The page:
Then, instead of doing the hard work of differentiating the product, they just hold up a mirror and try to tell us who we are and how they are just like us.

This type of spineless, watery exercise in tedious whacking-off usually leaves very little of a strategic or creative nature to argue over. Just show every kind of person engaged in every kind of virtuous activity. And the result is that the conversation quickly turns to something everyone can have a fine old time arguing about - media choices.

It's no wonder "global" brands are obsessed with media. It's the only thing left to them. When it comes to strategy or creative, the only issue is which key to sing "We Are The World" in.

May 15, 2017

Live TV Declines Bigly For 3rd Month


Here at The Ad Contrarian Worldwide Headquarters, we try to be fact-driven rather than ideology-driven. And it's time to say that the recent declines in live TV viewing are a becoming a worry.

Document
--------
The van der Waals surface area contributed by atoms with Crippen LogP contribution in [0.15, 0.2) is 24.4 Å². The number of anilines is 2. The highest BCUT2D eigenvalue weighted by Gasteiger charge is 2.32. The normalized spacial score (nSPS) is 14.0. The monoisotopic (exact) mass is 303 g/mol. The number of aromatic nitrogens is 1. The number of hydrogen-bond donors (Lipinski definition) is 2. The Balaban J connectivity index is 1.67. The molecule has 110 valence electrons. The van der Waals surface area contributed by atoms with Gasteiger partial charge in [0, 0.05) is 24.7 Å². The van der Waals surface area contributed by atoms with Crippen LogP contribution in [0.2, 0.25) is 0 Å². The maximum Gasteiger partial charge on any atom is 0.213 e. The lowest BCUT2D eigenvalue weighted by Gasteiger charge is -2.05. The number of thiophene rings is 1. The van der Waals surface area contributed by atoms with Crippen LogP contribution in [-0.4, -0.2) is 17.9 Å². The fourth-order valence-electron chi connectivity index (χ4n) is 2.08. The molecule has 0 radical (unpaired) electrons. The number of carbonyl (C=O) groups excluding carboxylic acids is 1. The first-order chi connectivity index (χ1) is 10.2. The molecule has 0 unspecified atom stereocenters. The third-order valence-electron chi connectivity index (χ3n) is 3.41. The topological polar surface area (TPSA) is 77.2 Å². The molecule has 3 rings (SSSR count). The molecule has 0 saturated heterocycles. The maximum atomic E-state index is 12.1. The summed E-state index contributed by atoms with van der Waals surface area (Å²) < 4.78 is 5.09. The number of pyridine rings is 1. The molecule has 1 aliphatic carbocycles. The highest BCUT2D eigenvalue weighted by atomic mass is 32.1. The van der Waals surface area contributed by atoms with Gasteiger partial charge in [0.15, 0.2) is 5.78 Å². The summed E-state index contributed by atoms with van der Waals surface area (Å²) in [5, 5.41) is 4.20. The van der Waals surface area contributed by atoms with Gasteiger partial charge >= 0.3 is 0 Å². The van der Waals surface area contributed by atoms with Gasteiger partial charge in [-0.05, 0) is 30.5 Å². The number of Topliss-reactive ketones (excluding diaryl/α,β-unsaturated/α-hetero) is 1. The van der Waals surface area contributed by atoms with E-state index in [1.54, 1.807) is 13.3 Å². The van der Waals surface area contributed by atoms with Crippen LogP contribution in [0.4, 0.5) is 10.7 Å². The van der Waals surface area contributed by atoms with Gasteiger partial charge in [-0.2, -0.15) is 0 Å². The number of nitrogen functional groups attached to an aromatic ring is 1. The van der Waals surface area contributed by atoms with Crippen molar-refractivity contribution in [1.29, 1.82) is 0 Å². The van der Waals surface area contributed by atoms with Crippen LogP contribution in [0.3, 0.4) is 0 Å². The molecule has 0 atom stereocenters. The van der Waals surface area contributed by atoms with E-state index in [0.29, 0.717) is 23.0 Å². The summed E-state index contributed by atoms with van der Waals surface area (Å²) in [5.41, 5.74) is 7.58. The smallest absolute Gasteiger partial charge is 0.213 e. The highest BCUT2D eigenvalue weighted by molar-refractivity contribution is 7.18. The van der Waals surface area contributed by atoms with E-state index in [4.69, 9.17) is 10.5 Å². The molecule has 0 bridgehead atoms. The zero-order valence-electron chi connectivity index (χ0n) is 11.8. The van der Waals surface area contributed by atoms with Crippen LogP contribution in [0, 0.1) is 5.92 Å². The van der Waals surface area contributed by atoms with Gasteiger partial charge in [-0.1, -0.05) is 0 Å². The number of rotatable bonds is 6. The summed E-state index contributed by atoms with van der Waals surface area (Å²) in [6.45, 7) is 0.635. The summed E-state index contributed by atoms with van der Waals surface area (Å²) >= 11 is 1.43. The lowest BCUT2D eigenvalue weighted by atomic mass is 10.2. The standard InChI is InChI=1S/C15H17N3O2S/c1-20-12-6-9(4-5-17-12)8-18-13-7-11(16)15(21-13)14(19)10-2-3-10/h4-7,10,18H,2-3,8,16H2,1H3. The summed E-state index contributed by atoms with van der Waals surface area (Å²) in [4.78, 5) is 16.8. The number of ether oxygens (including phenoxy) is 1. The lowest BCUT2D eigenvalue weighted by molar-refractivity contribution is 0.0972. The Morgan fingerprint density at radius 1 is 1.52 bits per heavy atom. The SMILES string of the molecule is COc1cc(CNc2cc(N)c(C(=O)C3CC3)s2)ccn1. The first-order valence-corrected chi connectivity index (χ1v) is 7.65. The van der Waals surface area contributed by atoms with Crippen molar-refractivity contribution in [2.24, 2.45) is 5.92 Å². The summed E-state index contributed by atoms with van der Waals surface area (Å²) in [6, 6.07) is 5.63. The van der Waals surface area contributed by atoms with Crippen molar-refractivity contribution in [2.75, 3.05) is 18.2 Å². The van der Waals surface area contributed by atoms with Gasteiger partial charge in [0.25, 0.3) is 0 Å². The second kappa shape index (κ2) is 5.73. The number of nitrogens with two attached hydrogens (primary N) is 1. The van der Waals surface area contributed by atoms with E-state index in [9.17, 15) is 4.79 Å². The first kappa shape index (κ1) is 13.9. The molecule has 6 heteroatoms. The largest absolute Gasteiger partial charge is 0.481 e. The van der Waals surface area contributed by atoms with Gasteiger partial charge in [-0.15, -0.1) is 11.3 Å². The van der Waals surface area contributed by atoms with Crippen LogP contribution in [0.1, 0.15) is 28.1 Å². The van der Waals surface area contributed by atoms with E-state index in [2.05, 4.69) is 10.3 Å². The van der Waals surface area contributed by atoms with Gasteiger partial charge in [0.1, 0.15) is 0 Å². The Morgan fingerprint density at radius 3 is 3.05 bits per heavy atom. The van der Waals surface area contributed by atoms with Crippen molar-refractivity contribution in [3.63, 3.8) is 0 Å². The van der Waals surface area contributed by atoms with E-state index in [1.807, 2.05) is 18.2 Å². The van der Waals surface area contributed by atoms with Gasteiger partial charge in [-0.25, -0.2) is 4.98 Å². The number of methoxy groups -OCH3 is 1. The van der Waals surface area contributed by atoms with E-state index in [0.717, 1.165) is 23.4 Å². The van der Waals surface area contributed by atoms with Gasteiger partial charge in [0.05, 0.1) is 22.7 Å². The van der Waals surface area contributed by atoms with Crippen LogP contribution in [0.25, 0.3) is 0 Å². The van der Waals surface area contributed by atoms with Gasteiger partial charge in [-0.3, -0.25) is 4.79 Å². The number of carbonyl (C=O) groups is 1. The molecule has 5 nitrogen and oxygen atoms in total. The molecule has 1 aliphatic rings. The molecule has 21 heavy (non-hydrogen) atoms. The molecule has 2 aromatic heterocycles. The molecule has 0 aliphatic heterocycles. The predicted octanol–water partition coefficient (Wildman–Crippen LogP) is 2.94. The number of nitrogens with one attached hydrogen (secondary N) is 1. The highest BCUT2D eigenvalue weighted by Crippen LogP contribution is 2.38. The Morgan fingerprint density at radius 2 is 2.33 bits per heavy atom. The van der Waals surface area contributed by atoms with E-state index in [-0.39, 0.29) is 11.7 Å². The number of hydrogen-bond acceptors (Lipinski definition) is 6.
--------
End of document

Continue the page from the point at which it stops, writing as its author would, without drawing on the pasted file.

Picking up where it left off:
For years we have argued against the ignorant hysterics who said TV was dead. While TV remains by far the most popular form of video viewing and by far the most popular entertainment medium, the past three months have not been pretty.

Here are some data from the Pivotal Research Group...
  • In April, total daily TV use was down 5.3% for adults and 2.1% for households versus 2016.
  • Among adults 18-49 day time and prime time viewing of traditional TV programming fell by double digits for the third month in a row.
  • A bright spot for video in general was internet delivered viewing which rose by more than 50% versus 2016, but which is mainly not advertising supported.
As Pivotal suggests, the recent declines are likely to invigorate "efforts to explore and encourage the use of alternative media vehicles" by marketers. 

One of the problems for TV is that for decades they have used "time spent" with the medium as a proxy for the effectiveness of the medium. But these are two different things.

Time spent with a medium may be an interesting sociological point, but it is not a measure of advertising effectiveness. Here in The Ad Contrarian Executive Board Room, we spend a lot of time with vodka bottles. That doesn't make them a good vehicle for advertising.

There is little doubt in our minds that overall TV remains the most effective form of advertising. Or as Pivotal says, "television is the worst form of advertising except all those others..."